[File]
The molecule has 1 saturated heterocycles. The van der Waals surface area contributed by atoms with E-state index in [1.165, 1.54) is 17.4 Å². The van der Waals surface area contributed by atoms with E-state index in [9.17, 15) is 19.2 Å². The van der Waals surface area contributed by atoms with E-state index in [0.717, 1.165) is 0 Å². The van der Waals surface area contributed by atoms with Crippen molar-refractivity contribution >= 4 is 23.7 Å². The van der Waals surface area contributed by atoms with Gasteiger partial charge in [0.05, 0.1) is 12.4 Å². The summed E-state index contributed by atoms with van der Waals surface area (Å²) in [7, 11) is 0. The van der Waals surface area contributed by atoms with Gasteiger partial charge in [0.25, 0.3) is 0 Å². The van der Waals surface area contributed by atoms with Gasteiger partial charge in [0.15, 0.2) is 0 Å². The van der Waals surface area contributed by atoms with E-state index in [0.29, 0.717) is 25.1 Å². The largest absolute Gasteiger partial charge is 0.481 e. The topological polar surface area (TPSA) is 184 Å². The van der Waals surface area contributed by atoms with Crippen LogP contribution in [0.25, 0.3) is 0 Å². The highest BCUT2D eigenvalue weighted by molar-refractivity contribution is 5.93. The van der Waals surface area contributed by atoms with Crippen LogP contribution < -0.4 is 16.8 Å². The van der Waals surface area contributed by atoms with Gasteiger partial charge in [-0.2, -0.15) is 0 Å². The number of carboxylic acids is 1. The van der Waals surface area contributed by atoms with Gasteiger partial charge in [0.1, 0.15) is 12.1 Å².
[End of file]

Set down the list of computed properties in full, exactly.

The molecule has 1 saturated heterocycles. The van der Waals surface area contributed by atoms with E-state index in [1.165, 1.54) is 17.4 Å². The van der Waals surface area contributed by atoms with E-state index in [9.17, 15) is 19.2 Å². The van der Waals surface area contributed by atoms with E-state index in [0.717, 1.165) is 0 Å². The van der Waals surface area contributed by atoms with Crippen molar-refractivity contribution >= 4 is 23.7 Å². The van der Waals surface area contributed by atoms with Gasteiger partial charge in [0.05, 0.1) is 12.4 Å². The summed E-state index contributed by atoms with van der Waals surface area (Å²) in [7, 11) is 0. The van der Waals surface area contributed by atoms with Gasteiger partial charge in [0.25, 0.3) is 0 Å². The van der Waals surface area contributed by atoms with Gasteiger partial charge in [0.15, 0.2) is 0 Å². The van der Waals surface area contributed by atoms with E-state index in [0.29, 0.717) is 25.1 Å². The largest absolute Gasteiger partial charge is 0.481 e. The topological polar surface area (TPSA) is 184 Å². The van der Waals surface area contributed by atoms with Crippen LogP contribution in [0.25, 0.3) is 0 Å². The highest BCUT2D eigenvalue weighted by molar-refractivity contribution is 5.93. The van der Waals surface area contributed by atoms with Crippen LogP contribution < -0.4 is 16.8 Å². The van der Waals surface area contributed by atoms with Gasteiger partial charge in [-0.2, -0.15) is 0 Å². The number of carboxylic acids is 1. The van der Waals surface area contributed by atoms with Gasteiger partial charge in [0.1, 0.15) is 12.1 Å².